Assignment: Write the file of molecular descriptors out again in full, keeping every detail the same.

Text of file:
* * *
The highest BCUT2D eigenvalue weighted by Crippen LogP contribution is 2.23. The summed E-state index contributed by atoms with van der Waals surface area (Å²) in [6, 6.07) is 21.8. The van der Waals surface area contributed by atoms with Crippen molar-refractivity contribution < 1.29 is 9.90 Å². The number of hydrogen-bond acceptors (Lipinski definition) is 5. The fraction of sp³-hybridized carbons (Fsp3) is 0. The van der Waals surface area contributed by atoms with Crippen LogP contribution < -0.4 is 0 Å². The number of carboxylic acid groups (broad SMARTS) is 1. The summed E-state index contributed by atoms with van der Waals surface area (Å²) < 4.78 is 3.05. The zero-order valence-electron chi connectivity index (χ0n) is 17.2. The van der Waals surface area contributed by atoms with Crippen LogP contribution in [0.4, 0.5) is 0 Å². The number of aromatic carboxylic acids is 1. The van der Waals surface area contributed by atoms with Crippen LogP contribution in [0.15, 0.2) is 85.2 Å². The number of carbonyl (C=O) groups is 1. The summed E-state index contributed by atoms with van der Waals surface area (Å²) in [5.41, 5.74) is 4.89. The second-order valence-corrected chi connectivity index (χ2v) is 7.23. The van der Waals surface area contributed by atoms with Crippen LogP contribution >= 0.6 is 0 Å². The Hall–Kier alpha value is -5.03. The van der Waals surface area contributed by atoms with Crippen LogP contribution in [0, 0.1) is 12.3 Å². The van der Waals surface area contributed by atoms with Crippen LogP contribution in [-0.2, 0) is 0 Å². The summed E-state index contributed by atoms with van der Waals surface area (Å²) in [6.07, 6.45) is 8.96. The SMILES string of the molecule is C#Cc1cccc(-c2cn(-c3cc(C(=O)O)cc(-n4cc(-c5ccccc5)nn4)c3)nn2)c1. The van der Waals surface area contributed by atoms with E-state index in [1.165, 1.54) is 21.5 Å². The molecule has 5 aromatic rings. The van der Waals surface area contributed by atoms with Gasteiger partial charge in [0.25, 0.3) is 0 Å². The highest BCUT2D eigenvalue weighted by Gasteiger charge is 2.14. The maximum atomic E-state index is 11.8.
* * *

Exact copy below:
The highest BCUT2D eigenvalue weighted by Crippen LogP contribution is 2.23. The summed E-state index contributed by atoms with van der Waals surface area (Å²) in [6, 6.07) is 21.8. The van der Waals surface area contributed by atoms with Crippen molar-refractivity contribution < 1.29 is 9.90 Å². The number of hydrogen-bond acceptors (Lipinski definition) is 5. The fraction of sp³-hybridized carbons (Fsp3) is 0. The van der Waals surface area contributed by atoms with Crippen LogP contribution < -0.4 is 0 Å². The number of carboxylic acid groups (broad SMARTS) is 1. The summed E-state index contributed by atoms with van der Waals surface area (Å²) < 4.78 is 3.05. The zero-order valence-electron chi connectivity index (χ0n) is 17.2. The van der Waals surface area contributed by atoms with Crippen LogP contribution in [0.4, 0.5) is 0 Å². The number of aromatic carboxylic acids is 1. The van der Waals surface area contributed by atoms with Crippen LogP contribution in [0.15, 0.2) is 85.2 Å². The number of carbonyl (C=O) groups is 1. The summed E-state index contributed by atoms with van der Waals surface area (Å²) in [5.41, 5.74) is 4.89. The second-order valence-corrected chi connectivity index (χ2v) is 7.23. The van der Waals surface area contributed by atoms with Crippen LogP contribution >= 0.6 is 0 Å². The Hall–Kier alpha value is -5.03. The van der Waals surface area contributed by atoms with Crippen LogP contribution in [0, 0.1) is 12.3 Å². The van der Waals surface area contributed by atoms with Crippen LogP contribution in [-0.2, 0) is 0 Å². The summed E-state index contributed by atoms with van der Waals surface area (Å²) in [6.07, 6.45) is 8.96. The SMILES string of the molecule is C#Cc1cccc(-c2cn(-c3cc(C(=O)O)cc(-n4cc(-c5ccccc5)nn4)c3)nn2)c1. The van der Waals surface area contributed by atoms with E-state index in [1.165, 1.54) is 21.5 Å². The molecule has 5 aromatic rings. The van der Waals surface area contributed by atoms with Gasteiger partial charge in [0.25, 0.3) is 0 Å². The highest BCUT2D eigenvalue weighted by Gasteiger charge is 2.14. The maximum atomic E-state index is 11.8.